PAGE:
Up to 35 square miles of swamp are being lost each year, according to the Louisiana Department of Natural Resources which estimates that by 2040 another million acres will vanish.
The Mississippi drainage basin is the third largest in the world covering 1.25 million square miles, stretching up into Canada, east to the Appalachian Mountains and west to the Rockies. The river used to meander slowly through the final stage of its 2,500 mile journey, across the low-lying region around New Orleans, depositing silt and forming the series of low, unstable islands that make up the delta.
However, the high-banked levees, or dykes, that were built around New Orleans during the past 100 years to protect the city from flooding have forced the river into a faster-flowing channel through the delta swamplands and out over the lip of the shelf of the Gulf of Mexico at a rate of 600,000 cubic feet per second. As a result, the river's momentum is now too great for it to drop silt and the delta is starved of the essential material it needs to maintain its size and stay above sea level.
The delta crisis is expected to hit wildlife and have a knock-on effect on the seafood industry and tourism which are big money-earners for the native Cajun swamp dwellers.
This is one of the most ecologically sensitive wetland areas in the US, housing many animals and providing an important pit-stop for migrating birds. Alligators, white-faced deer, green-backed herons, frigatebirds and pelicans live here. Redhead ducks in their thousands come to winter each year, while summer sees flocks of royal and sandwich terns, laughing gulls and black skimmers.
Scores of swamp tours take tourists by boat cruising through the bayous. Captain Dave Turgeon, who runs nature excursions from his home in Lafitte on the delta, has seen his environment alter beyond recognition. "I've watched this whole area change so much and I'm only 35. My wife and I watched a point of land on Bayou Perot where we used to fish become an island and then disappear," he said. "There were live oak trees growing on the high points but they have all gone now."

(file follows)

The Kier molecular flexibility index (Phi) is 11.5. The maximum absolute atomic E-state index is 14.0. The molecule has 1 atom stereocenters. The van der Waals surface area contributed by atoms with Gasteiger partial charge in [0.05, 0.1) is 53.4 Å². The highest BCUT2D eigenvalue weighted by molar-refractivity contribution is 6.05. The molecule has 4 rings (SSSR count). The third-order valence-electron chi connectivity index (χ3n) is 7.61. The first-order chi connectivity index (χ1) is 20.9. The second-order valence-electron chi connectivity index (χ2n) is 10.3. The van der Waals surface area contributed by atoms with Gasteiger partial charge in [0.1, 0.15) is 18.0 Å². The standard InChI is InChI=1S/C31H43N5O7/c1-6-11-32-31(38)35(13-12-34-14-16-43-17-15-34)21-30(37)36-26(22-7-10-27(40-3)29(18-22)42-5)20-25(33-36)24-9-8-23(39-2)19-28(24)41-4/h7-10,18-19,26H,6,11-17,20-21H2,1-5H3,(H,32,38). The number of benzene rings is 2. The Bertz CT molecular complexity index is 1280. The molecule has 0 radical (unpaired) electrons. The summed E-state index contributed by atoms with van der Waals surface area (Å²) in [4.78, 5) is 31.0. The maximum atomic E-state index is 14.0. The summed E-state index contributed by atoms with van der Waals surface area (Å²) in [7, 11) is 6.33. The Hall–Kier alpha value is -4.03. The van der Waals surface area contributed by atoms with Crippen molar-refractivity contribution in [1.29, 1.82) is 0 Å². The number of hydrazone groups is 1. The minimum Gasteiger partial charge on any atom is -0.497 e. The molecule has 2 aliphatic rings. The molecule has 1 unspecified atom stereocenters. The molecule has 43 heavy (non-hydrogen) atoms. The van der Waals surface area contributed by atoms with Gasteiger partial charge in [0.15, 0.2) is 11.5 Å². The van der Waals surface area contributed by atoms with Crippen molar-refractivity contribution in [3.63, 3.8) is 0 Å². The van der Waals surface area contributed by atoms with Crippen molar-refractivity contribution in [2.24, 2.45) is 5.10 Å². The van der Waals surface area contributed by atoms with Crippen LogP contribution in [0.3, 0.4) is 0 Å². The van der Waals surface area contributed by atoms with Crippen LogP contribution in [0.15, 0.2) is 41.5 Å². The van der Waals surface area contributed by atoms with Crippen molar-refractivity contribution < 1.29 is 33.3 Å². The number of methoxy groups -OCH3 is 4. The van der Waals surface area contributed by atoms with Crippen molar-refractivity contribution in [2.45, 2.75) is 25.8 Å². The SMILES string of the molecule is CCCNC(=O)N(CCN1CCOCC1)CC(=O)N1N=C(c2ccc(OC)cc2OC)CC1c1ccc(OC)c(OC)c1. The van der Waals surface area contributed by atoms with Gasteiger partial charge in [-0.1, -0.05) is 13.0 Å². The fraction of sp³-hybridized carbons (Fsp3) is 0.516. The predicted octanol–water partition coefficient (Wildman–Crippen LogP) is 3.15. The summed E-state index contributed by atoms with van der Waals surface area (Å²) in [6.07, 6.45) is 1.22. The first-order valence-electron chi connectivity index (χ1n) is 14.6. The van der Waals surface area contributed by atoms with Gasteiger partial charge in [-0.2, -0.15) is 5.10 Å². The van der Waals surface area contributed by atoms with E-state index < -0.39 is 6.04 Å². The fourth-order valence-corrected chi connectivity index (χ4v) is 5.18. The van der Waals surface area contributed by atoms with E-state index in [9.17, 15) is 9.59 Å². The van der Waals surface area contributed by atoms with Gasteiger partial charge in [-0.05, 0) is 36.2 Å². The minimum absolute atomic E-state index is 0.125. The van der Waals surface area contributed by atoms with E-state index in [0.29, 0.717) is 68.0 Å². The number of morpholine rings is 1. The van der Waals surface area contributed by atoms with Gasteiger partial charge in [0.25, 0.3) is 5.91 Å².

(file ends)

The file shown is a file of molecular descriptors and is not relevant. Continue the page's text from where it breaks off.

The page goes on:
Macon Fry, a travel writer who lives in a stilted house on the shores of the Mississippi, has seen the delta landscape change notably in recent years. "When I first moved here in 1982, the small creeks and bayous I used to fish on the delta were quiet backwaters. Now they are in the middle of lakes," he said. "And soon this is going to be affecting people's back yards. The delta acted as a buffer zone for hurricanes but now it is disappearing like this people are getting worried about the increased damage a storm might do if it hit."
Some areas close to where the delta sands meet the sea are now being restored using discarded Christmas trees lain across the streams and creeks which act as sediment traps when the water flows seaward, and allow the caught silt to flow back up to the bayous when the ocean waves crash against them. It's a slow form of sediment restoration but it seems to be working.
Another scheme being considered is to channel into the delta the sediment gathered in the Atchafalaya Basin, an off-shoot of the Mississippi further west. Those who know the Mississippi river best - the freight-boat pilots - say this flooding of the delta is just the best way the river has chosen to remind the American military, who are responsible for monitoring it, that it is in control of its own destiny.
Mike Pope, a pilot from St Louis, Missouri, who has spent 20 years on the river, believes Mark Twain was right when he said it cannot be tamed. "No matter what the US Army Corps of Engineers try and do to control this river - they can build all the levees they want and use all the technical genius they can get their hands on - but in the end the river will always win," he said.Reuse content